In peak of summer, prevention is key to avoiding heat-related illness
Two-thirds of the way through the Spicer Fourth of July parade route last weekend, Bobbie Bauman and the rest of the dog handlers from the Hawk Creek Animal Shelter had reason to be glad they were accompanied by a flatbed trailer.
"We were able to jump on because the dogs were getting warm," Bauman said.
Although the mercury has yet to reach the triple-digit zone, the peak of summer has arrived -- and so has the need to stay cool. One of the biggest concerns is avoiding dehydration, said Jo DeBruycker, manager of the Health Learning Center at Affiliated Community Medical Centers.
"People dehydrate quickly," she said. "If it's windy, you're going to be even more dehydrated."
The temperature doesn't have to be in the upper 90s, though, to increase the risk of heat exhaustion or heat stroke; high humidity can be a factor too, she said.
"Your skin doesn't cool off as readily, and that's a danger," she said.
For outdoor workers such as landscapers and road construction crews, there's no escaping the weather.
Out on the road, toiling under a blazing sun and surrounded by heavy equipment, it gets hot for workers with the Kandiyohi County Public Works and Highway Department.
"I'm sure the pavement temperature a lot of times is in the 120-degree range," said Kevin Fritz, the department's maintenance engineer.
To minimize the risk that workers will fall victim to the heat, the Highway Department, like many other employers whose work takes place outdoors, provides training each spring on how to recognize heat-related illness and how to prevent it.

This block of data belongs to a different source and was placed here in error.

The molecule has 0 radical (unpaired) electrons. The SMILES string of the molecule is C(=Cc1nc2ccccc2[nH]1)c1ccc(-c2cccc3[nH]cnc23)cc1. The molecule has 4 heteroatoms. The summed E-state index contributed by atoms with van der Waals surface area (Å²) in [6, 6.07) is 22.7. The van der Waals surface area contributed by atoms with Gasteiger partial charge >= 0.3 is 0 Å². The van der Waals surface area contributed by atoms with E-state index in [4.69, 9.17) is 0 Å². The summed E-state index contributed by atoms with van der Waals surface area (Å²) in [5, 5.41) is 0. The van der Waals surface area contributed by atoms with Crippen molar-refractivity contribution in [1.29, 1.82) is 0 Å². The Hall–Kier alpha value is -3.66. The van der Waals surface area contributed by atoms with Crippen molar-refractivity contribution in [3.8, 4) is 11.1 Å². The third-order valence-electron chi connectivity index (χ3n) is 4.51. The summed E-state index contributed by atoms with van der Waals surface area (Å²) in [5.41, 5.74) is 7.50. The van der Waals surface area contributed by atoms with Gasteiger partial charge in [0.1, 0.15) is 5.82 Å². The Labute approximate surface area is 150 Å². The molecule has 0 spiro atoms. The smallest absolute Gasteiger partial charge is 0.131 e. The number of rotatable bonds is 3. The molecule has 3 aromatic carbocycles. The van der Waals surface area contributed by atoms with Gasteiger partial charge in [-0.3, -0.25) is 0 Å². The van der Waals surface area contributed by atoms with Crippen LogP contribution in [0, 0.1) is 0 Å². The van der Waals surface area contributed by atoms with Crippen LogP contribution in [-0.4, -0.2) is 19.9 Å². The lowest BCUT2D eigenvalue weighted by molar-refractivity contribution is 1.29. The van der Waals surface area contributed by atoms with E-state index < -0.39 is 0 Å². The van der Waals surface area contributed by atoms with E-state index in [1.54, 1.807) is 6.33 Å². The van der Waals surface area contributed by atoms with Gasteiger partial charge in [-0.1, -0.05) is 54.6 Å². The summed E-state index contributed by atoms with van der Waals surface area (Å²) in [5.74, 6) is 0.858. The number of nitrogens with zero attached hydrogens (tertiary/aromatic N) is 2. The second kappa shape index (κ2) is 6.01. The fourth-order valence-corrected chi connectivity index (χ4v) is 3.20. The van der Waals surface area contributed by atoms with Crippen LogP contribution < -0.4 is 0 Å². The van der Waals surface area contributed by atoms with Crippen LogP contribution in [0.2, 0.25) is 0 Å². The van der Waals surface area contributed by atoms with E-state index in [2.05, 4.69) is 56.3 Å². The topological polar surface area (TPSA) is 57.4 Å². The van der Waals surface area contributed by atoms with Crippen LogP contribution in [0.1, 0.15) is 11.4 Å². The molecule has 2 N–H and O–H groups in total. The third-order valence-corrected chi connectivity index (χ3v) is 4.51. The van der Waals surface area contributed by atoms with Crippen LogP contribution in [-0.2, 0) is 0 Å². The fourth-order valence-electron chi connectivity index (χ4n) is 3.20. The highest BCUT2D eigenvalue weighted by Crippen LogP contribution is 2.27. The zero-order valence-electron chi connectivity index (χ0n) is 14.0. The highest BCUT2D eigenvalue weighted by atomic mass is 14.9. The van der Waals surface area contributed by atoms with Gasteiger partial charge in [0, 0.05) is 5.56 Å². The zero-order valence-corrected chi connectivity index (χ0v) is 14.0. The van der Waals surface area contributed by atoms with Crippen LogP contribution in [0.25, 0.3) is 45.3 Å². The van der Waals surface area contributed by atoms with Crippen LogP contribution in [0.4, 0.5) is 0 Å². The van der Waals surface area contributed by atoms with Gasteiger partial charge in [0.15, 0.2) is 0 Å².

"There's plenty of opportunity to have heat-related exhaustion. We still need to do our outside work even in the heat and humidity," Fritz said. "Hydration is the big thing."
Crews are told to have an ample supply of water, he said. They're also provided with lightweight mesh safety vests that help wick sweat away from the body.
When the temperature really soars, the day's schedule is usually rearranged so crews can work outdoors in the morning, when it's cooler, and concentrate on other tasks, such as equipment maintenance, during the hottest part of the day, Fritz said.
Even for dogs and their handlers, the dog days can be uncomfortably hot. In the heat of summer, the volunteer walkers who take the dogs outdoors each day at the Hawk Creek Animal Shelter are advised to bring water, said Bauman, the shelter's animal care director.
"We tell the walkers to just make short trips and bring the dogs back in," she said.
It's the very young and the very old, however, who are most vulnerable to the effects of heat. In hot weather, babies, very young children and the elderly should stay in the shade or indoors where there's air conditioning, DeBruycker said.
Families on an outing or a picnic should be alert for signs of heat stress in a toddler or elderly relative, she said. "Watch out for them. If you're with someone who says they're starting to feel lightheaded, get them to the shade as quickly as possible. Get fluids into them."
Weekend athletes can be another risk group, she said.
On hot or muggy days, people engaged in vigorous activity should either stick to cooler times of the day or slow their pace so they don't get overheated, she said.
As for drinks containing caffeine or alcohol, they may be refreshing but ultimately increase dehydration, she said. "Because you're feeling cool doesn't mean you're not dehydrated."
Sports drinks can be beneficial for athletes who need to replenish their electrolytes. For most people, though, "plain old water" is best, she said.
Despite their occupational exposure to summer heat, Fritz can't think of a time when a county highway department worker came down with heat-related illness.
"I think the big thing is awareness," he said. "As long as you've got it in your mind, that's half the battle."